|1985||American Association||Cardinals||74-68||1st||Jim Fregosi||American Association Champs|
|1986||American Association||Cardinals||64-78||4th||Jim Fregosi; Dyar Miller; Dave Bialas|
|1987||American Association||Cardinals||78-62||2nd||Mike Jorgensen||Lost in semifinals|
|1988||American Association||Cardinals||63-79||4th||Mike Jorgensen|
|1989||American Association||Cardinals||71-74||4th||Mike Jorgensen|
|1990||American Association||Cardinals||74-72||3rd||Gaylen Pitts|
|1991||American Association||Cardinals||51-92||4th||Mark DeJohn|
|1992||American Association||Cardinals||73-70||3rd||Jack Krol; Mark Riggins|
|1993||American Association||Cardinals||68-76||3rd||Jack Krol; Mark Riggins|
|1994||American Association||Cardinals||74-68||4th||Joe Pettini||Lost in semifinals|
|1995||American Association||Cardinals||74-70||4th||Joe Pettini||American Association Champs|
|1996||American Association||Cardinals||60-84||4th||Joe Pettini|
|1997||American Association||Cardinals||58-85||4th||Gaylen Pitts|
|1998||International League||Brewers||77-67||1st||Gary Allenson||Lost in semifinals|
|1999||International League||Brewers||63-81||11th||Gary Allenson|
|2000||International League||Reds||71-73||9th||Dave Miley|
|2001||International League||Reds||84-60||3rd||Dave Miley|
|2002||International League||Reds||79-65||6th||Dave Miley|
|2003||International League||Reds||79-64||2nd||Dave Miley; Rick Burleson||Lost in semifinals|
|2004||International League||Reds||67-77||10th||Rick Burleson|
|2005||International League||Reds||66-78||11th||Rick Sweet|
|2006||International League||Reds||75-68||6th||Rick Sweet|
|2007||International League||Reds||74-70||7th||Rick Sweet|
|2008||International League||Reds||88-56||1st (tie)||Rick Sweet||Lost in semifinals|
|2009||International League||Reds||84-58||1st||Rick Sweet||Lost in semifinals|
|2010||International League||Reds||79-64||3rd||Rick Sweet||Lost in semifinals|
|2011||International League||Reds||73-71||8th||Rick Sweet|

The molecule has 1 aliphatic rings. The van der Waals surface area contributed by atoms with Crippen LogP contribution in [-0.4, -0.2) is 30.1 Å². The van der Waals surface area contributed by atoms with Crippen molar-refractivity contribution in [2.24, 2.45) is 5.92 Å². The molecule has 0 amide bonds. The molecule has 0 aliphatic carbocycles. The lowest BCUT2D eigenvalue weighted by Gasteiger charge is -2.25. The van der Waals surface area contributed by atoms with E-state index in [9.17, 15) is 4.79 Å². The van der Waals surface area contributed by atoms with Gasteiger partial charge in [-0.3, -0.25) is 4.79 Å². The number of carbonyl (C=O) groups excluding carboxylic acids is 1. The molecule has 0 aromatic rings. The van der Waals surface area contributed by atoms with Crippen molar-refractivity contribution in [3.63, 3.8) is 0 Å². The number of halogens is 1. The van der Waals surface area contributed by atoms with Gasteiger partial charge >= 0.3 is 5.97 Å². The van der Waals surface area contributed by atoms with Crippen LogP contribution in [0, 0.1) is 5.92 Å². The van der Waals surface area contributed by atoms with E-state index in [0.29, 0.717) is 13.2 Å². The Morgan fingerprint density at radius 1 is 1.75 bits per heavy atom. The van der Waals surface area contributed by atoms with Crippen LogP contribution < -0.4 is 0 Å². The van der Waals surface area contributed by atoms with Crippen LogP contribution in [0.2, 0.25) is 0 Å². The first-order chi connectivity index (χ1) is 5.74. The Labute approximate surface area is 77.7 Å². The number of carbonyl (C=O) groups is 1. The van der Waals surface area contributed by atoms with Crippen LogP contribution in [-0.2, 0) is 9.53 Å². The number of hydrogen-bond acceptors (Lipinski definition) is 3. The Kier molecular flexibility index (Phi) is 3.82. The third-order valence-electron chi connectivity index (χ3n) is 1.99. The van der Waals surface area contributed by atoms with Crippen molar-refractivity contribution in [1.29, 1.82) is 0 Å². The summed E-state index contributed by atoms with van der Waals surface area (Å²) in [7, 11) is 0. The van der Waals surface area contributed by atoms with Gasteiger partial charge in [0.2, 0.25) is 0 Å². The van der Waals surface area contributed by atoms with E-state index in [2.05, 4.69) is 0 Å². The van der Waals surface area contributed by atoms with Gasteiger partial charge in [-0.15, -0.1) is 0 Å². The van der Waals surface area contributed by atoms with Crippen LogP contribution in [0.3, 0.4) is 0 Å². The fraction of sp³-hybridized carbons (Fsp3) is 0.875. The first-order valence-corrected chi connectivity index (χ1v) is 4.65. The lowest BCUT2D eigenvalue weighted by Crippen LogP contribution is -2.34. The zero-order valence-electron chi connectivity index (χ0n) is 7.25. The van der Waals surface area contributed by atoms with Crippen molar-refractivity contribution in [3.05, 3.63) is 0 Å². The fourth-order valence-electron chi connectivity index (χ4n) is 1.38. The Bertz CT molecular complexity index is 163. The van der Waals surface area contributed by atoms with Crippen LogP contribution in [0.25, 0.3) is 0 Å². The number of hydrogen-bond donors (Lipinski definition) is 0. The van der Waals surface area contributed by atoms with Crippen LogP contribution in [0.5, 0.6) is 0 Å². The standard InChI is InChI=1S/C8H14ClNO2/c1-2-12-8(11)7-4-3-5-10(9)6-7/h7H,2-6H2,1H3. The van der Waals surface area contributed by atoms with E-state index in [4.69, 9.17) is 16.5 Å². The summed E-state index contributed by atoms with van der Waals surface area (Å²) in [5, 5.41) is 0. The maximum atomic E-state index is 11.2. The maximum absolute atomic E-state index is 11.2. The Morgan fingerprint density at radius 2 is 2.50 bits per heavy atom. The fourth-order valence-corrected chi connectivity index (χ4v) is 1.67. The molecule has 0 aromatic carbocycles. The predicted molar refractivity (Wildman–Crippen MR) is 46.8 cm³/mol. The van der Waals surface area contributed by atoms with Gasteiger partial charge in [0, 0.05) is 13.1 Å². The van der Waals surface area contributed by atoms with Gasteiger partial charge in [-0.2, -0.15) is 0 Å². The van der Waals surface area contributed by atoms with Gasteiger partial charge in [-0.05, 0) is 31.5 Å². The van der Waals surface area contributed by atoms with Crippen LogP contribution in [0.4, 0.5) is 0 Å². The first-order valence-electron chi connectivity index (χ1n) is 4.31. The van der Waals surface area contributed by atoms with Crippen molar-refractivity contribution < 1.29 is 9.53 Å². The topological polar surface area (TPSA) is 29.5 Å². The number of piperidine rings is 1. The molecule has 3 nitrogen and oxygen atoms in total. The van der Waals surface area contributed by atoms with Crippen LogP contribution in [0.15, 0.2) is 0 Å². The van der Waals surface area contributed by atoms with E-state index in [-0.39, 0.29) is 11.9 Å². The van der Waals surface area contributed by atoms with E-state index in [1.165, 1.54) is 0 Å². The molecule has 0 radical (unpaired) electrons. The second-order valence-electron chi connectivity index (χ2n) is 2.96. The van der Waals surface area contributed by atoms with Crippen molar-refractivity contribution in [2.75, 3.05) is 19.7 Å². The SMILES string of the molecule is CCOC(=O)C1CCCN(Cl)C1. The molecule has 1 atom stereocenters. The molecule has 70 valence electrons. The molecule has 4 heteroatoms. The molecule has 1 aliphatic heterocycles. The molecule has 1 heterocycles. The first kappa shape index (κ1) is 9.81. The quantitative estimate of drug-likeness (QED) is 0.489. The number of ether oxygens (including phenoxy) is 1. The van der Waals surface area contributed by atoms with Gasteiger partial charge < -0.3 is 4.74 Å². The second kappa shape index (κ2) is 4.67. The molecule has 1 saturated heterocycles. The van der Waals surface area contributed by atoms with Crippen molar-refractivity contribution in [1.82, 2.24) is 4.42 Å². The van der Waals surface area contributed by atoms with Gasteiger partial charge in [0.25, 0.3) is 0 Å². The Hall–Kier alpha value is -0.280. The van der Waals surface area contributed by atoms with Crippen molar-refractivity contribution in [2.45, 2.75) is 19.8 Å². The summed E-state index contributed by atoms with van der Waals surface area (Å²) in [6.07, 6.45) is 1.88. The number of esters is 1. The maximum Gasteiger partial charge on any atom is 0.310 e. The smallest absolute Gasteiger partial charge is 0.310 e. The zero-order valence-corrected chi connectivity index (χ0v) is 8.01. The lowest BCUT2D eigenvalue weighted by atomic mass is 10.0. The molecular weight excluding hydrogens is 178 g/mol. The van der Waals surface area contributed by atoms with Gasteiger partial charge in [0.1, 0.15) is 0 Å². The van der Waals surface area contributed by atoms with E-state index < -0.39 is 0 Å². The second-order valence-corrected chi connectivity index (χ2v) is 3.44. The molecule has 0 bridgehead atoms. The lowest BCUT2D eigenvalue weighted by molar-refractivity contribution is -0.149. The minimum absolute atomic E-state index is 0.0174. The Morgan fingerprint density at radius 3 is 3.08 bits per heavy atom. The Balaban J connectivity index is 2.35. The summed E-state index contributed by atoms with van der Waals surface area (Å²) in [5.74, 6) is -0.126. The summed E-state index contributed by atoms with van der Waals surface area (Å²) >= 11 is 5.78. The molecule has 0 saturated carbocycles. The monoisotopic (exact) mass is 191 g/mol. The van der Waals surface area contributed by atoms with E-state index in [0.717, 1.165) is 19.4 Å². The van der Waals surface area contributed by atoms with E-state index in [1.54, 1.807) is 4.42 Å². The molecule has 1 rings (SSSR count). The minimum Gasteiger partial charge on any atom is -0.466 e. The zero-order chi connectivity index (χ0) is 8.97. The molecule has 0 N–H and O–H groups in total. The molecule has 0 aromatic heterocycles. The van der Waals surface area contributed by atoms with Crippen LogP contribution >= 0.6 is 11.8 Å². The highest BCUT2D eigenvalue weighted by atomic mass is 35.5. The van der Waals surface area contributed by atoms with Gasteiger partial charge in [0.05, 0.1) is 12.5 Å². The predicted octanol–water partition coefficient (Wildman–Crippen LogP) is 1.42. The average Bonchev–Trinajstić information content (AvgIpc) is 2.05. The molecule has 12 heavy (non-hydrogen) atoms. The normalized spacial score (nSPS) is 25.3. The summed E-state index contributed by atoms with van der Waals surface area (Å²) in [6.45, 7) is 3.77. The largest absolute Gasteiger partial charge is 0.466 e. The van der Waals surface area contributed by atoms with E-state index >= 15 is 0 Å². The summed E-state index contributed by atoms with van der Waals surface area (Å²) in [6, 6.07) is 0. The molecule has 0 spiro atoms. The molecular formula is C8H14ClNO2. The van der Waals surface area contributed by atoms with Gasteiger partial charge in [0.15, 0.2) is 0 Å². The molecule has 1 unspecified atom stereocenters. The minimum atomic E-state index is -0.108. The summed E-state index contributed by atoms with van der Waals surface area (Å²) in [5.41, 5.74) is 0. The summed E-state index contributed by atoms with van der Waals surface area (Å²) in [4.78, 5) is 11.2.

|2012||International League||Reds||51-93||14th||David Bell|
|2013||International League||Reds||69-75||9th||Jim Riggleman|
|2014||International League||Reds||68-75||12th||Jim Riggleman|
|2015||International League||Reds||64-80||11th||Delino DeShields|
|2016||International League||Reds||71-73||6th||Delino DeShields|
The Bats have retired one number, number 8, in honor of catcher Corky Miller.
This list contains former Louisville players who have played in at least 100 games in the major leagues:
- Homer Bailey
- Jay Bruce
- Aroldis Chapman
- Vince Coleman
- Zack Cozart
- Johnny Cueto
- Adam Dunn
- Edwin Encarnación
- Billy Hamilton
- Lance Johnson
- Brian Jordan
- Austin Kearns
- Jeff Keppinger
- Felipe López
- Joe Magrane
- Willie McGee
- Devin Mesoraco
- Corky Miller
- Matt Morris
- Tom Nieto
- Wily Mo Peña
- Terry Pendleton
- Deion Sanders
- Rafael Santana
- José Uribe
- Andy Van Slyke
- Joey Votto
- Todd Zeile
Listed below are the MLB broadcasting jobs that former Bats broadcasters have done since leaving the Bats
- Joe Buck (1989–90), St. Louis Cardinals 1991–2007, MLB on FOX, 1996–present
- Jim Kelch (1989–2009), St. Louis Cardinals fill-in, 1993–97, Cincinnati Reds, fill-in 1998–2009, full-time 2010–present
- Todd Kalas (1991), New York Mets, 1992, Philadelphia Phillies, 1994–96, Tampa Bay Rays, 1998–present
- Mark Neely (1992–94), San Diego Padres, 2009–2011
Louisville Bats roster
- Fischer, Chadwick (November 23, 2015). "Louisville Bats unveil new logos and uniforms". Louisville Bats. Retrieved November 24, 2015.
- "Louisville Bats New Logo Guide" (PDF). Louisville Bats. November 23, 2015. Retrieved November 24, 2015.
- Klebnikov, Sergei (July 8, 2016). "Minor League Baseball's Most Valuable Teams – 11. Louisville Bats". Forbes. Retrieved September 23, 2016.
- "Baseball, Professional", The Encyclopedia of Louisville, p. 70-73, John E. Kleber, Editor in Chief, ISBN 0-8131-2100-0